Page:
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The 9th Circuit just made most of us criminals.

From: RJack
Subject: The 9th Circuit just made most of us criminals.
Date: Wed, 08 Dec 2010 16:01:06 -0000
User-agent: Mozilla/5.0 (Windows; U; Windows NT 6.1; en-US; rv: Gecko/20100802 Thunderbird/3.1.2

Your software EULA can make you a criminal if you don't hire a lawyer
and have him review your license terms:

"[5] We hold today that a software user is a licensee rather than an
owner of a copy where the copyright owner (1) specifies that the user is
granted a license; (2) significantly restricts the user’s ability to
transfer the software; and (3) imposes notable use restrictions...

Because Vernor was not an owner, his customers are also not owners of
Release 14 copies. Therefore, when they install Release 14 on their
computers, the copies of the software that they make during installation
infringe Autodesk’s exclusive reproduction right because they too are
not entitled to the benefit of the essential step defense. [n.13] 17
U.S.C. §§ 106(1), 117(a)(1)...

[n]13 It may seem intuitive that every lawful user of a copyrighted
software program, whether they own their copies or are merely licensed
to use them, should be entitled to an “essential step defense” that
provides that they do not infringe simply by using a computer program
that they lawfully acquired. However, the Copyright Act confers this
defense only on owners of software copies. See 17 U.S.C. § 117. In
contrast, a licensee’s right to use the software, including the right to
copy the software into RAM, is conferred by the terms of its license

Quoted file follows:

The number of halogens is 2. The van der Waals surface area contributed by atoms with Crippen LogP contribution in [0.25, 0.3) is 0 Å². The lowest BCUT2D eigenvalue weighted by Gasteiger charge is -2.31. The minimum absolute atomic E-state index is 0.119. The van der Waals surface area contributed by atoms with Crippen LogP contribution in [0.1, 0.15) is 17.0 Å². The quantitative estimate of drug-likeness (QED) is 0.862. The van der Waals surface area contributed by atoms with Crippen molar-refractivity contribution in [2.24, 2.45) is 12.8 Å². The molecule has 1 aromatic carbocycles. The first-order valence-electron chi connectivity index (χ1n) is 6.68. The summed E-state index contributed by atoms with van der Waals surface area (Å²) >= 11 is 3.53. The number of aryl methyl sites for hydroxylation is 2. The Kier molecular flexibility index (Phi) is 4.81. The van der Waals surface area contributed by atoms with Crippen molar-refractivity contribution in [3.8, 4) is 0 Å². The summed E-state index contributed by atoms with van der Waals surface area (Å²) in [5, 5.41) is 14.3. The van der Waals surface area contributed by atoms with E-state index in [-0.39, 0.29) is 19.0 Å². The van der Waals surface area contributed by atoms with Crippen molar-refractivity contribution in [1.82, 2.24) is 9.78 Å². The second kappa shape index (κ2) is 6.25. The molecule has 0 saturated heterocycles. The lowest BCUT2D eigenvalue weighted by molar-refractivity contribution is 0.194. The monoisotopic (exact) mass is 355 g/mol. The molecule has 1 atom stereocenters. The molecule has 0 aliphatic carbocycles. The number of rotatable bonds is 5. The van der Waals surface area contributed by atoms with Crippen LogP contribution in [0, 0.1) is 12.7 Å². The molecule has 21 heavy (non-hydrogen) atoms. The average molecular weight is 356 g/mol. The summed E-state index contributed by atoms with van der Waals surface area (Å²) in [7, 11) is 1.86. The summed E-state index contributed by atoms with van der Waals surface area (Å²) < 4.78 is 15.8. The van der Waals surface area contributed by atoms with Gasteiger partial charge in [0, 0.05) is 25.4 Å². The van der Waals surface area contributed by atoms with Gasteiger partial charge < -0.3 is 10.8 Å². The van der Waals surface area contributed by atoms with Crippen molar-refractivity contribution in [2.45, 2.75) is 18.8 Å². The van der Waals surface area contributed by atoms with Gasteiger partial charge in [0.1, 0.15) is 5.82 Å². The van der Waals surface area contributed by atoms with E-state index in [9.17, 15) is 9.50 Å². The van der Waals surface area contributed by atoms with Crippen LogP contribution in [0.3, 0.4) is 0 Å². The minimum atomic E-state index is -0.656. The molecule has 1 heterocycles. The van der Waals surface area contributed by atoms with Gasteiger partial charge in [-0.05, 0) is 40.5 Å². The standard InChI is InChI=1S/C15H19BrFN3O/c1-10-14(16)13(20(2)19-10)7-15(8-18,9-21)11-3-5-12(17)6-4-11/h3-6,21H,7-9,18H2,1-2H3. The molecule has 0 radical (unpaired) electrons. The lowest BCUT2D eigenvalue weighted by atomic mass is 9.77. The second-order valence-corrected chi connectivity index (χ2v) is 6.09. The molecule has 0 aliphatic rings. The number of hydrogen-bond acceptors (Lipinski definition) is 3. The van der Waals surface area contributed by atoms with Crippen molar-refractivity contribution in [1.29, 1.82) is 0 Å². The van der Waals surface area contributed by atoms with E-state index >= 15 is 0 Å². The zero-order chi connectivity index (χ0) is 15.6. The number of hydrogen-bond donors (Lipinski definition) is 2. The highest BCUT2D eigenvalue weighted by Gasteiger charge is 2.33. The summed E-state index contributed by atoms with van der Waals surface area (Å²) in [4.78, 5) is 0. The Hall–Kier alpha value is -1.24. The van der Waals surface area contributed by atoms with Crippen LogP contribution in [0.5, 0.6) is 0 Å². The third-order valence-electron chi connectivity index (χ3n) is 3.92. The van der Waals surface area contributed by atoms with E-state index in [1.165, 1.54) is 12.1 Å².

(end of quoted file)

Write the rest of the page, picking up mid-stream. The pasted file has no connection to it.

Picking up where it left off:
agreement." VERNOR v. AUTODESK, No. 09-35969, ( 9th Cir. 2010)

Now consider:

17 USC 101 Definitions. --
“Copies” are material objects, other than phonorecords, in which a work
is fixed by any method now known or later developed, and from which the
work can be perceived,  reproduced, or otherwise communicated, either
directly or with the aid of a machine or device. The term “copies”
*includes* the material object, other than a phonorecord, in which the
work is first fixed."

OK folks, now when you buy your shiny new Dell or Lenovo computer with
the operating system and all those fancy third party applications
installed, who owns the hard drive platters and ROM chips in what you
first thought was *your* new computer? According to the 9th Circuit you
may not even be empowered to *erase* the software from the material
object (copy).

The GPL significantly restricts the user’s ability to transfer the
software (transfer under the GPL only) and imposes notable derivative


RJack :)

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